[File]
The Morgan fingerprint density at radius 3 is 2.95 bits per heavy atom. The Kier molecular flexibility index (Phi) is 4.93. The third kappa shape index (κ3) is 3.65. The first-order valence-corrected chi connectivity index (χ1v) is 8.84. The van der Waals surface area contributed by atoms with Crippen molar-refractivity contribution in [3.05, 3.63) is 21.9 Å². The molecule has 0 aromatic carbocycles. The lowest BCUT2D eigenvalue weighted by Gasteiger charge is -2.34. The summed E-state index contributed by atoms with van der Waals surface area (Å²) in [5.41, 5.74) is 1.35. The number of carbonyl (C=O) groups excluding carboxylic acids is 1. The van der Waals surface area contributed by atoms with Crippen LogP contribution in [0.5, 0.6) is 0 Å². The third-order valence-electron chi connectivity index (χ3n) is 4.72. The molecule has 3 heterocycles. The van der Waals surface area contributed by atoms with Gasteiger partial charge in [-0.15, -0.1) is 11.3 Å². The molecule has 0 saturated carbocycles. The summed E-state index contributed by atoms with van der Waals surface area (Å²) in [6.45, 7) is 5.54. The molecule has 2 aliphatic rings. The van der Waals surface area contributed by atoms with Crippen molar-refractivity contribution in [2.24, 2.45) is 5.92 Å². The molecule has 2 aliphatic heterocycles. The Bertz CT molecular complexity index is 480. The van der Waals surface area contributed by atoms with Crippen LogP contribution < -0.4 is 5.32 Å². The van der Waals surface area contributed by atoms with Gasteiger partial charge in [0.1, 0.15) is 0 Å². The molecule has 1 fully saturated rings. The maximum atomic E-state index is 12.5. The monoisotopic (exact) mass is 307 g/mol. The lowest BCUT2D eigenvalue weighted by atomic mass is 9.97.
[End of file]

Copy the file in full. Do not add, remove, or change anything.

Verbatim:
The Morgan fingerprint density at radius 3 is 2.95 bits per heavy atom. The Kier molecular flexibility index (Phi) is 4.93. The third kappa shape index (κ3) is 3.65. The first-order valence-corrected chi connectivity index (χ1v) is 8.84. The van der Waals surface area contributed by atoms with Crippen molar-refractivity contribution in [3.05, 3.63) is 21.9 Å². The molecule has 0 aromatic carbocycles. The lowest BCUT2D eigenvalue weighted by Gasteiger charge is -2.34. The summed E-state index contributed by atoms with van der Waals surface area (Å²) in [5.41, 5.74) is 1.35. The number of carbonyl (C=O) groups excluding carboxylic acids is 1. The van der Waals surface area contributed by atoms with Crippen LogP contribution in [0.5, 0.6) is 0 Å². The third-order valence-electron chi connectivity index (χ3n) is 4.72. The molecule has 3 heterocycles. The van der Waals surface area contributed by atoms with Gasteiger partial charge in [-0.15, -0.1) is 11.3 Å². The molecule has 0 saturated carbocycles. The summed E-state index contributed by atoms with van der Waals surface area (Å²) in [6.45, 7) is 5.54. The molecule has 2 aliphatic rings. The van der Waals surface area contributed by atoms with Crippen molar-refractivity contribution in [2.24, 2.45) is 5.92 Å². The molecule has 2 aliphatic heterocycles. The Bertz CT molecular complexity index is 480. The van der Waals surface area contributed by atoms with Crippen LogP contribution < -0.4 is 5.32 Å². The van der Waals surface area contributed by atoms with Gasteiger partial charge in [0.1, 0.15) is 0 Å². The molecule has 1 fully saturated rings. The maximum atomic E-state index is 12.5. The monoisotopic (exact) mass is 307 g/mol. The lowest BCUT2D eigenvalue weighted by atomic mass is 9.97.